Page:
Written & Photographed by Louis Novak

The Caribbean is also home for many divers, snorkelers, fishers, and marine biologists. Over the course of the past few years, this home has been invaded by pirates, ones who plunder and pillage the life of the Caribbean. These are not your average Captain Jack Sparrow pirates but rather, this is an invasion of an invasive species of lionfish. These pirates need to do more than walk the plank.

The red lionfish, or Pterois volitans, has made its way from its natural habitat of the Indigo Pacific region to the Atlantic Ocean, Gulf of Mexico, and the Caribbean sea. They are a ruthless bunch who ravage the area and take no prisoners. This invasive species is rapidly spreading through the coral reefs in Bermuda, the Bahamas, Turks, Caicos, Cayman islands, Cuba, Jamaica, Dominican Republic, Puerto Rico, Mexico, Honduras, Costa Rica, Haiti, Virgin Islands, Belize, Panama, Columbia, and the Netherlands Islands including Bonaire. Studies have shown that they have even reached the Southeast coast of the United States and have gone as far North as New York.

The big question is, “How did this species end up all the way to the Atlantic from the Indigo-Pacific region?” The exact answer is not exactly clear, but researchers have summed it down to the best theory possible. In 1992, Hurricane Andrew struck the east coast in Florida. The hurricane smashed through the land leaving a path of destruction behind, including an aquarium tank housing these venomous pirates. The hurricane swallowed up and washed remains of the tank and live fish back into the Atlantic Ocean. The fish quickly adapted to their new environment and started their quest for destroying the natural balance of coral reef ecosystems.


The red lionfish’s design has enabled it to become such a problem for Atlantic and Caribbean waters. It lives in a new home that lacks and natural predators. Venomous spines extend from their bodies to ward off any would be predators as well as humans. Their reproduction practices are one of the most detrimental designs for this invasive fish. Females can lay anywhere from 4,000 to 30,000 eggs. If that is not bad enough, once the eggs are fertilized, the embryos begin to form in 12 hours. Next the larvae stage occurs and the larvae will hatch from the eggs in just 36 hours after fertilization. Lionfish do not have a specific mating season, they can mate all year round and can start the whole reproduction process again just one month after egg laying. The feeding habits of the red lion fish are a great concern for the coral reef ecosystems. Lionfish are carnivorous and eat just about anything they can swallow including grunts, snappers, groubers, and shrimp.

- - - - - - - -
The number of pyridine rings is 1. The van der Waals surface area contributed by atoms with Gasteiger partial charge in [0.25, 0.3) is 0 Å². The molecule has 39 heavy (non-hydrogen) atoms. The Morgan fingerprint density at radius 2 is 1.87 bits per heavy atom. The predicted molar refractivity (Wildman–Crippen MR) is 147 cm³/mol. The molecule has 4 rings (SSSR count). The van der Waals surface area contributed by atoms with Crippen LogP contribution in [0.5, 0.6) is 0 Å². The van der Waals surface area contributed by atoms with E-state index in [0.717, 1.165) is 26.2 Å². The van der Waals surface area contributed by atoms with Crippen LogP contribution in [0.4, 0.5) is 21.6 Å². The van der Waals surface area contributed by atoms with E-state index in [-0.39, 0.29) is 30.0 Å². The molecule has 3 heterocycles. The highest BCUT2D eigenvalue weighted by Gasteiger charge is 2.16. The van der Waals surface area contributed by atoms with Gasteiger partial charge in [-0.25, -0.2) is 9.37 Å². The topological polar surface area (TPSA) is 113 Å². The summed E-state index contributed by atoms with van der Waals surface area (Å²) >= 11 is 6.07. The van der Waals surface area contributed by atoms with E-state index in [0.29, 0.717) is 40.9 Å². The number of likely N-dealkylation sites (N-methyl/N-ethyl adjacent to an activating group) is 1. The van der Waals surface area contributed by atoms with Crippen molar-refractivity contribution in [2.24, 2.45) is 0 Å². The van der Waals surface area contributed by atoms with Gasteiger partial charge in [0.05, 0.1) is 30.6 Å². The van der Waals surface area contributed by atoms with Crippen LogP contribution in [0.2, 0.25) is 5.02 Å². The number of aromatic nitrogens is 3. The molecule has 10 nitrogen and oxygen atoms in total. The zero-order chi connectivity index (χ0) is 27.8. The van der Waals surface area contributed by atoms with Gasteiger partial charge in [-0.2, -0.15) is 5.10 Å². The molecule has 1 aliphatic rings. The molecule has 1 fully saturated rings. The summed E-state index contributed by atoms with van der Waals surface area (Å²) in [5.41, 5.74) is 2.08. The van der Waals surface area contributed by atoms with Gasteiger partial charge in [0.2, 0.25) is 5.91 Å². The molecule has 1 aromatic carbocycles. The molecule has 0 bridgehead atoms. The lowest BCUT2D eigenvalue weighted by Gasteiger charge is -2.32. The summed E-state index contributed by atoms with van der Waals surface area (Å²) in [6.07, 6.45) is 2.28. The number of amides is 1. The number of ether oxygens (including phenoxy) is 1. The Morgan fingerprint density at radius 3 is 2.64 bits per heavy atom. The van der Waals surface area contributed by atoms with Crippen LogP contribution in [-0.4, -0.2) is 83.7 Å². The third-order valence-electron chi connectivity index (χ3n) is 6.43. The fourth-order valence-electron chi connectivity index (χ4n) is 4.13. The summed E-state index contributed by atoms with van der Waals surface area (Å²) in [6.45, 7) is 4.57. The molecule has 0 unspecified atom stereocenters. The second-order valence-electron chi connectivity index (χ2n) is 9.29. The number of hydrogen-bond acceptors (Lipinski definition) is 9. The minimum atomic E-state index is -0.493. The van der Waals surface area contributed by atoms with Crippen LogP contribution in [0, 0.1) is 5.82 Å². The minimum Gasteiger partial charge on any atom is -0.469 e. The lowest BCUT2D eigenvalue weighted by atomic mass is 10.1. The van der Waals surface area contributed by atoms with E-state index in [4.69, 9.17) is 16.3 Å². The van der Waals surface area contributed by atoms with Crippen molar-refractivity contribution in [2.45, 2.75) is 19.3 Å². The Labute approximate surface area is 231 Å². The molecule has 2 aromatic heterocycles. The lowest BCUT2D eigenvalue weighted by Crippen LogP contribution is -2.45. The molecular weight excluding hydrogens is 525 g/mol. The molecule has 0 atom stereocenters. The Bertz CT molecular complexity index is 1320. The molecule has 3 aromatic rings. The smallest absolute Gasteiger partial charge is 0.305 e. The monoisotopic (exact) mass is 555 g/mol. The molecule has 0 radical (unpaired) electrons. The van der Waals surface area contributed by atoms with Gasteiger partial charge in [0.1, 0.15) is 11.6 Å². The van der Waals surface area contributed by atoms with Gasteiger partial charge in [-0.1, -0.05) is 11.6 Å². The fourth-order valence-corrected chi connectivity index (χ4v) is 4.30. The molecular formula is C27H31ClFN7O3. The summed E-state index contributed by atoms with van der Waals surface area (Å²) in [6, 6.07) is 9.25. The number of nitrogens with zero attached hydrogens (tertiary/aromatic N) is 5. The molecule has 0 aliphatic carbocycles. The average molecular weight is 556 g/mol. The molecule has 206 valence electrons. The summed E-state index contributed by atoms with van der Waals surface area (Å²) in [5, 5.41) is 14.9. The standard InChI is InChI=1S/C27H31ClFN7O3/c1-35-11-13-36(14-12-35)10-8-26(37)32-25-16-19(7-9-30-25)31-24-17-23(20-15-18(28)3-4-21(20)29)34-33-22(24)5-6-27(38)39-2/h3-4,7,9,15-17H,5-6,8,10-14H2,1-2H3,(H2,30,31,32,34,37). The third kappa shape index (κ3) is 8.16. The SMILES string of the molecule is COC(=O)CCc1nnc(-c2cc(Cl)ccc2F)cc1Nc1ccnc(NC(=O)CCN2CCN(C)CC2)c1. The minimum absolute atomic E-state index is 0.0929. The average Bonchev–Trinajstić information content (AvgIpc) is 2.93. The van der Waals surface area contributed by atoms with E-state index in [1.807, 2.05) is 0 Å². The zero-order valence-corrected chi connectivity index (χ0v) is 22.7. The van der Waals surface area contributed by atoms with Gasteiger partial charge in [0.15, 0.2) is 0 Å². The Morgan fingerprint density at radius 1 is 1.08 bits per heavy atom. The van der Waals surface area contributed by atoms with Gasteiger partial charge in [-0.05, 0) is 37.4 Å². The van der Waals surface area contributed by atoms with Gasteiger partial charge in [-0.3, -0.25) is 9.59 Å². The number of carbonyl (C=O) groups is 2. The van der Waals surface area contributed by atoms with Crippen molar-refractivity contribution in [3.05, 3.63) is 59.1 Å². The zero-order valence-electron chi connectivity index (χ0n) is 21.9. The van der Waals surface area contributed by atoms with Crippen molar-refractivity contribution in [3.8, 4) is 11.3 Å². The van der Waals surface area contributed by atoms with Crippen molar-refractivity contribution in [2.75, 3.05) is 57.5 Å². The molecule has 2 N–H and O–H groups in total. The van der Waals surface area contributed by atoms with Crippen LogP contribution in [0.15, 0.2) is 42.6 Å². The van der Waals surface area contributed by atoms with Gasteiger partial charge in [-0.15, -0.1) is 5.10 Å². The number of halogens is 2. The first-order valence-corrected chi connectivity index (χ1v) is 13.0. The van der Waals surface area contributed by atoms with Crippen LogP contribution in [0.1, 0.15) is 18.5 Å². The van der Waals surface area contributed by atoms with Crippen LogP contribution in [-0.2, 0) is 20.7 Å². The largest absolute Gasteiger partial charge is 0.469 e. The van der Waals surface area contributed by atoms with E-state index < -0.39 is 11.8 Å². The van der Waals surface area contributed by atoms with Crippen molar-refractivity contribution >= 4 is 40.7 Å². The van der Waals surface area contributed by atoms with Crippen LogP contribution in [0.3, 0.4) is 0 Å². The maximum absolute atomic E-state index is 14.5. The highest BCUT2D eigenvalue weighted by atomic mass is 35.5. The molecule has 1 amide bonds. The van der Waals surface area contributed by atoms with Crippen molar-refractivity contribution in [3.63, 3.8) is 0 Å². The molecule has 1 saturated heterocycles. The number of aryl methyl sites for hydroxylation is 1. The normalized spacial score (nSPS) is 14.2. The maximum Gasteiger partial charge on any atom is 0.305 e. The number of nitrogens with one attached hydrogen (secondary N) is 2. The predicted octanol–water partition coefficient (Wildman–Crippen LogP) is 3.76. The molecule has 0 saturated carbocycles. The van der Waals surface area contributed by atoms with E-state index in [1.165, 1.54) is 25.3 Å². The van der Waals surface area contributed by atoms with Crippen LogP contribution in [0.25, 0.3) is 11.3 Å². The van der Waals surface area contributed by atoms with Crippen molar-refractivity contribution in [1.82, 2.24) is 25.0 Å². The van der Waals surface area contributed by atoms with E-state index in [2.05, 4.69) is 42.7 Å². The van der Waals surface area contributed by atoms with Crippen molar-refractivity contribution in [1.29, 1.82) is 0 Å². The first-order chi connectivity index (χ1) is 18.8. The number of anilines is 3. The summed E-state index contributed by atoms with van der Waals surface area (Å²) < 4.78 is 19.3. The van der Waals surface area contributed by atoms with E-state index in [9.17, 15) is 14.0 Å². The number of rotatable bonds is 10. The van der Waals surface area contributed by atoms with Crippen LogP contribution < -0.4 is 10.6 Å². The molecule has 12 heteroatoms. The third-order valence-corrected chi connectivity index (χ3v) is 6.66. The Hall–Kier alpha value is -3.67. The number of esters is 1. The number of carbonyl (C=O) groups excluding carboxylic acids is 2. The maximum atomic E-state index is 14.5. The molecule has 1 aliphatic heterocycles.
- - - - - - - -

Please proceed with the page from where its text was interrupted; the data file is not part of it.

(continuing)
They eat the juvenile species in a quite efficient way: one big gulp. Gobbling up juveniles prevents species from repopulating correctly and hurts the health and diversity of the reef. For example, if too many parrot fish juveniles are eaten then when the older fish die there are none to take their places. Parrot fish feed on the algae forming on the coral. Without the fish, the algae will kill the coral. Without a balance in the ecosystem, even more harm could come to the environment.


More efforts must be made to blow these intruders right out of the water. Divers who have been trained can hunt lionfish that lurk in the reefs. Because of the dangers of diving combined with the potential risk of being stung by the venomous spines, lionfish hunting is only done in the day time. Divers use a spear gun device to spear the fish. Hunting them has been a good start to the eradication of lionfish but it is not effective enough. Lionfish can withstand depths of 30 to 400 feet. Without the use of special air blends or decompression, divers can safely go down to a depth of 130 feet. The time a diver stays underwater is very limited at that depth. In areas like Bonaire, lionfish hunting is common. The local people have even been making recipes to cook the fish. The venom becomes denatured when the fish is cooked. Unfortunately, the lionfish have started to become “smart” and rarely come out in the day time. During the day they hide in crevices and hole like structures in the coral. This makes hunting them harder and the likely hood of getting stung greater. At night, they come out when the threat of being hunted has dissipated.

These band of pirates have invaded foreign waters and the Caribbean reefs, and they have brought death and destruction with them. They are an unwelcome intruder in a home of a unique and beautiful ecosystem. They must be stopped before the complete destruction of the reef is at hand.

1. “Dive the World.” http://www.dive-the-world.com/creatures-lionfish.php.
2. InfoBonaire, “The Pacific Lionfish on Bonaire.” http://www.bmp.org/lionfish_info.html.
3. National Geographic, “Lionfish.” http://animals.nationalgeographic.com/animals/fish/lionfish/.
4. STINAPA National Parks Foundation, “Lionfish.” http://www.bmp.org/lionfish_info.html.

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